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Staphylococci and Enterococci: Studies on activity of antimicrobial agents and detection of genes involved in biofilm formation
Linköping University, Department of Clinical and Experimental Medicine, Clinical Microbiology . Linköping University, Faculty of Health Sciences.
2010 (English)Doctoral thesis, comprehensive summary (Other academic)
Abstract [en]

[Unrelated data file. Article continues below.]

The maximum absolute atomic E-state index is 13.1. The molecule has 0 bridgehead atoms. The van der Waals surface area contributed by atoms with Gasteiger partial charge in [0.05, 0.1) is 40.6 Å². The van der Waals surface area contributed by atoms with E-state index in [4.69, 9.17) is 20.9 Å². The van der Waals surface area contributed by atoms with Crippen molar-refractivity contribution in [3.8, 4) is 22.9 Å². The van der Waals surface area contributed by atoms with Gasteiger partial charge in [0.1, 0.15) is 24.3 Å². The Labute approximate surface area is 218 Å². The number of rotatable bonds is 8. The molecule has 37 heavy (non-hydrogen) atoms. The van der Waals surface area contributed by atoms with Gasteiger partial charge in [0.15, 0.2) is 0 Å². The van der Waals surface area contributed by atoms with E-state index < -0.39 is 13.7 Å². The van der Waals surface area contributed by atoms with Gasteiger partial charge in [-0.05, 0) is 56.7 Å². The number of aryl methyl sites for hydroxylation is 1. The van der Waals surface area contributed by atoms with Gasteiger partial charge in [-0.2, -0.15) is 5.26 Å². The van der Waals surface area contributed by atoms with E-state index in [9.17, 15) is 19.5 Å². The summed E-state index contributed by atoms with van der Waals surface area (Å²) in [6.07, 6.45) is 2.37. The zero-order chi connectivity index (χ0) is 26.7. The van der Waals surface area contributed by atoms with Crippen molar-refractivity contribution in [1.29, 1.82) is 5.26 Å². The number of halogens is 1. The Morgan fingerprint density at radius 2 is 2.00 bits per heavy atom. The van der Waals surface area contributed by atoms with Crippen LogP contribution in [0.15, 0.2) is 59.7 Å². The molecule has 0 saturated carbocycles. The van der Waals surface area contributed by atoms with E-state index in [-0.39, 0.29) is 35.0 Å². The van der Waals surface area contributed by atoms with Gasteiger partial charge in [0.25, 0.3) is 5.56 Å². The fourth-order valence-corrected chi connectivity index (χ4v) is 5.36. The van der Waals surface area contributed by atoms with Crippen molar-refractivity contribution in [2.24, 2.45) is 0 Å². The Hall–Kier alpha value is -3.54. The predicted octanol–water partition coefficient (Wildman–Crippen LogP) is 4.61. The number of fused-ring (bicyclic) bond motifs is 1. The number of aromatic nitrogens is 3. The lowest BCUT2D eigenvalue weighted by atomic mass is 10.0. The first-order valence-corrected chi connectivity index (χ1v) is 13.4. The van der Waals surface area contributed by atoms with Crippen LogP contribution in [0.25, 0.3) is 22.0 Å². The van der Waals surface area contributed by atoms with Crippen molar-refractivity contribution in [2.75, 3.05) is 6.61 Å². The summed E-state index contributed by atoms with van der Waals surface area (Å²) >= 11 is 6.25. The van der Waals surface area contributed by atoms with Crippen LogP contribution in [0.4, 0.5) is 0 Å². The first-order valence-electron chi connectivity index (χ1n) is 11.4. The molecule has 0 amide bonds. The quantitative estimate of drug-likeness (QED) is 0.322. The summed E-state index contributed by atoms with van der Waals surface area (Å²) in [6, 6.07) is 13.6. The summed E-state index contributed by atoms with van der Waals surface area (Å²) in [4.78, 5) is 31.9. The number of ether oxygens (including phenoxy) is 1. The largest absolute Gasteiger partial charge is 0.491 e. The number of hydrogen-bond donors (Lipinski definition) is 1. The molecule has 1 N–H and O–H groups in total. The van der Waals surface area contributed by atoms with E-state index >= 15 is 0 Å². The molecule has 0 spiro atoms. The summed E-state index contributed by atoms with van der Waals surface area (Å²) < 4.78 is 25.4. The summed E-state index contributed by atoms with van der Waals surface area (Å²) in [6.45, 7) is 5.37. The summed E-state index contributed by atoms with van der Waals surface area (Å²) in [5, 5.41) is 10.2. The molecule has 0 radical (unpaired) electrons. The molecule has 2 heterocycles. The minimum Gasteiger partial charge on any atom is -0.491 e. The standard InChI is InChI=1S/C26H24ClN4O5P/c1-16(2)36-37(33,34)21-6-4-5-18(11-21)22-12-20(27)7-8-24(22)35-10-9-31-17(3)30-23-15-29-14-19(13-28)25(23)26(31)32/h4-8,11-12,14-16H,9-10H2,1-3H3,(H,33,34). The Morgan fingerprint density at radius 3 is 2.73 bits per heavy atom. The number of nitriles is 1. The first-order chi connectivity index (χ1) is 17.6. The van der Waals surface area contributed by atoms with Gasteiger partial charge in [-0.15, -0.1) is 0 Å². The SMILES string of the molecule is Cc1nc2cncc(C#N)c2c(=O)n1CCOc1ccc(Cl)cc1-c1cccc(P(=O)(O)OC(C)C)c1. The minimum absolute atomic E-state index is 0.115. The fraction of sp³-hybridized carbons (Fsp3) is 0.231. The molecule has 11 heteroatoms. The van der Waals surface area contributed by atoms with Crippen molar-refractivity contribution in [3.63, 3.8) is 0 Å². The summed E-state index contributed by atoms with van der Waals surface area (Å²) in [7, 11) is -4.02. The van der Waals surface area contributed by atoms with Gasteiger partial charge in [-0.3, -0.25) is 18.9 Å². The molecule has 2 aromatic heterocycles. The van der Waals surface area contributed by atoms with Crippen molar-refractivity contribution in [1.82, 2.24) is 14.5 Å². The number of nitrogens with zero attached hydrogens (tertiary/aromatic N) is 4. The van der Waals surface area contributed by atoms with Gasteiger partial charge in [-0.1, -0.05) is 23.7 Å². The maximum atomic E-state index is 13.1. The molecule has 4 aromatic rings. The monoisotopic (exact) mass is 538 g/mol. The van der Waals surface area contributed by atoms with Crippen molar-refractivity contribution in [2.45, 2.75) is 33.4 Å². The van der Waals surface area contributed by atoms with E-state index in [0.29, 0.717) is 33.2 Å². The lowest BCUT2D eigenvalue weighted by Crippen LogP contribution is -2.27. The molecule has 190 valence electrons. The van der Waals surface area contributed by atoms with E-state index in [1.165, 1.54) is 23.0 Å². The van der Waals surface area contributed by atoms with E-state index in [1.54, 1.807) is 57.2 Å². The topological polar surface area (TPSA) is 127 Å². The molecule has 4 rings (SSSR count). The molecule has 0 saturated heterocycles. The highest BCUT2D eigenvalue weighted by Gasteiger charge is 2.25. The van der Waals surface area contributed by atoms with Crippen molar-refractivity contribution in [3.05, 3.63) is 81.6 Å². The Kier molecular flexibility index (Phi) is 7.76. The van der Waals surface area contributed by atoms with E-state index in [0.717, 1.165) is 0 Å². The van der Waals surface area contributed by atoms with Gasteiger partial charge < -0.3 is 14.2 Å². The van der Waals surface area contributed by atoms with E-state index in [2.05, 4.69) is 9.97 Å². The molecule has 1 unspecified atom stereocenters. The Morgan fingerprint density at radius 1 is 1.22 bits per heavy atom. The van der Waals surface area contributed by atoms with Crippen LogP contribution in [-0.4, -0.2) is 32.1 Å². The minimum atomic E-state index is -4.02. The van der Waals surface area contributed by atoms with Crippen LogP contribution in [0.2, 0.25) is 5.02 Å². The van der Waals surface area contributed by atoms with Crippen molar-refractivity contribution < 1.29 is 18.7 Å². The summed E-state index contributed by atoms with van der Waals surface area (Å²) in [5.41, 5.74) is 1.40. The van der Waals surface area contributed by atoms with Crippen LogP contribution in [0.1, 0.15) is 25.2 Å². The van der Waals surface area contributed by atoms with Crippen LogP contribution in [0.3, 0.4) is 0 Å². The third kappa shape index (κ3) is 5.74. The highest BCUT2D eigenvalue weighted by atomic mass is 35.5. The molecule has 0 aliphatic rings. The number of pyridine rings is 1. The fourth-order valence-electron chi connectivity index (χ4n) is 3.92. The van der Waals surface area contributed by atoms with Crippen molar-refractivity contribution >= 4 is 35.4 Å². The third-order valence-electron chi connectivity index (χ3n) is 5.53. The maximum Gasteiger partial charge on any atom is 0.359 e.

The Gram-positive cocci, Staphylococcus aureus, coagulase negative staphylococci (CoNS), Enterococcus faecalis and Enterococcus faecium, are the bacteria most often isolated from patients with hospital acquired infections. S. aureus is one of the most important pathogens and have a variety of virulence mechanisms which help it to infect the patient and cause tissue damage. CoNS and enterococci are low virulent bacteria and predominantly cause infections in individuals with underlying illness, individuals that have undergone surgery or with suppressed immune-system. The aims of this thesis were i) to investigate the susceptibility to different antimicrobial agents among S. aureus, CoNS, E. faecium and E. faecalis isolates from primary care centres, general hospital wards and intensive care units in Denmark, Finland, Norway and Sweden and ii) to study the prevalence of the cytolysin genes and genes involved in biofilm formation among CoNS, E. faecium and E. faecalis. The results in this thesis show that the resistance rates among S. aureus and E. faecalis is still rather low in the north European countries. Among CoNS and E. faecium resistance rates are higher and comparable with rates in other European countries and US. CoNS had statistically significant differences in susceptibility rates between the ward levels with the lower susceptibility rates found at ICUs. Continued surveillance of resistance rates to antimicrobial agents among both staphylococci and enterococci are important internationally, nationally and locally. The results in this thesis also show that all multidrug resistant and 96% of the susceptible CoNS isolates carried at least one of the atlE and aap genes or the ica operon. Among E. faecalis isolates with HLGR, belonging to a cluster of genetically related isolates, both the esp and asa1 genes were carried in a high degree while the cyl operon was less frequently found. In addition, about 30% of unique E. faecalis isolates carried two or more of the virulence genes. Among E. faecium isolates the esp gene was common but asa1 and the cyl operon was not found in any of the isolates. Both CoNS and E. faecalis isolates from hospitalised patients are well equipped with genes involved in biofilm formation. These genes, when expressed and even more in combination with resistance to antimicrobial agents, might give these isolates an advantage compared to other isolates when it comes to adhesion to artificial surfaces, persistence in the hospital environment, colonisation of hospitalised patients and to cause nosocomial infections. Further studies are needed to be able to determine which isolates that causes hospital acquired infections and to evaluate the importance of the genes involved in biofilm formation as virulence factors and about how to prevent biofilm related infections from emerging